The announcement provoked an immediate backlash, with critics alleging that the government was making scapegoats of the domestic workers, who make up about 5 percent of Hong Kong’s population of 7.5 million and have long endured poor treatment.

The consuls general of the Philippines and Indonesia — the two main sources of Hong Kong’s foreign domestic workers — said that if there were vaccination requirements, they should be applied to all foreign workers. The Philippines’ outspoken foreign secretary tweeted that the move “smacks of discrimination.”

The government denied that it was discriminating against the workers, but on Tuesday, Carrie Lam, the city’s chief executive, said that in light of the “discussion and attention” that the plan had elicited, she would ask the labor department to “study the specific situation again” and consult foreign consulates. A decision on the plan would be announced later, she said.

Still, the government has said that all foreign domestic workers who have not been fully vaccinated must be tested for the coronavirus by May 9.

Vaccinations have begun at Castello di Rivoli, a contemporary museum near Turin, Italy. The art installation is a wall painting by Claudia Comte, a Swiss artist.
Credit…Alessandro Grassani for The New York Times

These days, visitors to the website of one of Italy’s most renowned contemporary art museums are met with a twofold invitation: “Book your visit in advance” and “Book your vaccination.”

The Castello di Rivoli, once a palace owned by the Savoy dynasty, recently became one of several Italian museums to join the country’s vaccine drive, following in the footsteps of cultural institutions throughout Europe.

With the rallying cry of “Art Helps,” the museum near Turin has set aside its third-floor galleries for a vaccination center run by the local health authorities. During their shots, patients can enjoy the wall paintings by Claudia Comte, a Swiss artist.

Comte worked with the composer Egon Elliut to create a soundscape that evokes “a dreamlike feeling,” the artist said, and lulls vaccine recipients as they move from room to room before and after the shot.

“Art has an extraordinarily important effect on well-being,” said Carolyn Christov-Bakargiev, the museum’s director. She said that she couldn’t have commissioned “a more perfect” backdrop than Comte’s works for a “space to merge the art of healing the body and the art of healing the soul and the mind,” noting that in Italian the words for “to heal” and “curator” came from the same Latin word, “curo.” In history, she said, some of the first museums were former hospitals.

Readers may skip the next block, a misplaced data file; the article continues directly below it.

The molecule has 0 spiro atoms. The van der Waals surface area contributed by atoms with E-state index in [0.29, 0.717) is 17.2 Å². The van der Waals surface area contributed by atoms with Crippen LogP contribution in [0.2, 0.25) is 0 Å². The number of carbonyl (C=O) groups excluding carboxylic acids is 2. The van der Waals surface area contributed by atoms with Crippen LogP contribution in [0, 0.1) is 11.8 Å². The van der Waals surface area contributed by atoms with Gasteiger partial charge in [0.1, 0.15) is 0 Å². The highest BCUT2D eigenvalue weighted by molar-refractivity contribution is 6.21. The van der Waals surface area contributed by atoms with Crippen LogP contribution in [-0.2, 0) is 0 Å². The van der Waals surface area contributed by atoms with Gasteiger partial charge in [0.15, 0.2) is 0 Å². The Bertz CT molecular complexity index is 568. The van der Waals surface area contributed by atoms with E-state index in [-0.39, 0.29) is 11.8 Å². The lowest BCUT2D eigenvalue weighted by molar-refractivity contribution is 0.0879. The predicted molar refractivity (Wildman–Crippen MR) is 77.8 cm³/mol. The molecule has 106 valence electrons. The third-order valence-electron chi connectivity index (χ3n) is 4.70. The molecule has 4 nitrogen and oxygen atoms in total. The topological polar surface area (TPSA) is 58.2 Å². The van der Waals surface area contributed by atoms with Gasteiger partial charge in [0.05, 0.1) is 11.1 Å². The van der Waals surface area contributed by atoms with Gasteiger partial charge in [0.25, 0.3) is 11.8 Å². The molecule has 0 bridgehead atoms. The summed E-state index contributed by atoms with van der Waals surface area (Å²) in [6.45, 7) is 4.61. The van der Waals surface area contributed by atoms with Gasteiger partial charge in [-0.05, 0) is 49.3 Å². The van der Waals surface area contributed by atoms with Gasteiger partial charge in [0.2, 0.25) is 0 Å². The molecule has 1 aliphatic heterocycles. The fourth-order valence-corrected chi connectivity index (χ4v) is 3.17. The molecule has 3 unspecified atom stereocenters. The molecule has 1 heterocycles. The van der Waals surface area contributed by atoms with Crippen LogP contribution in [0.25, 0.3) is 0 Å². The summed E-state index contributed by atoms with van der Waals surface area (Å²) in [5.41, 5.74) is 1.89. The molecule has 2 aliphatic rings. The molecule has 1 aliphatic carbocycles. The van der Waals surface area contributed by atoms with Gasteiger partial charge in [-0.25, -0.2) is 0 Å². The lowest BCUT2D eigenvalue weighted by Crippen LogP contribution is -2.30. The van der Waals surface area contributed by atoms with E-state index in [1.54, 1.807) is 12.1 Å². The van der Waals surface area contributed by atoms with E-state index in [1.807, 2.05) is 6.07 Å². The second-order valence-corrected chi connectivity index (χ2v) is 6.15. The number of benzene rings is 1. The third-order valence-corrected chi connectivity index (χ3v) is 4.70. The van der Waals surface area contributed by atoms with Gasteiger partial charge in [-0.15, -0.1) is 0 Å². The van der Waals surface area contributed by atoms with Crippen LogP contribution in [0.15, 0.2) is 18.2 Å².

President Samia Suluhu Hassan of Tanzania has taken a different approach from her virus-denying predecessor, stating that the nation could not ignore the pandemic.
Credit…Associated Press

Less than two months after Tanzania’s first female president took office, the government on Monday announced new steps to tackle the pandemic, a significant shift for the East African nation whose late former leader had denied the seriousness of the virus.

Beginning Tuesday, all travelers arriving in Tanzania are required to present proof of a negative coronavirus test taken in the previous 72 hours and must pay for a rapid test after they land, the health ministry said.

The ministry said that foreigners arriving from countries with new Covid-19 variants would be placed in a mandatory 14-day quarantine at a government-designated facility, while returning residents would be permitted to isolate themselves in their homes. The announcement did not specify which countries these measures would apply to.

Truck drivers crossing borders will be permitted to stop only at designated locations and could be tested for the coronavirus at random while in Tanzania.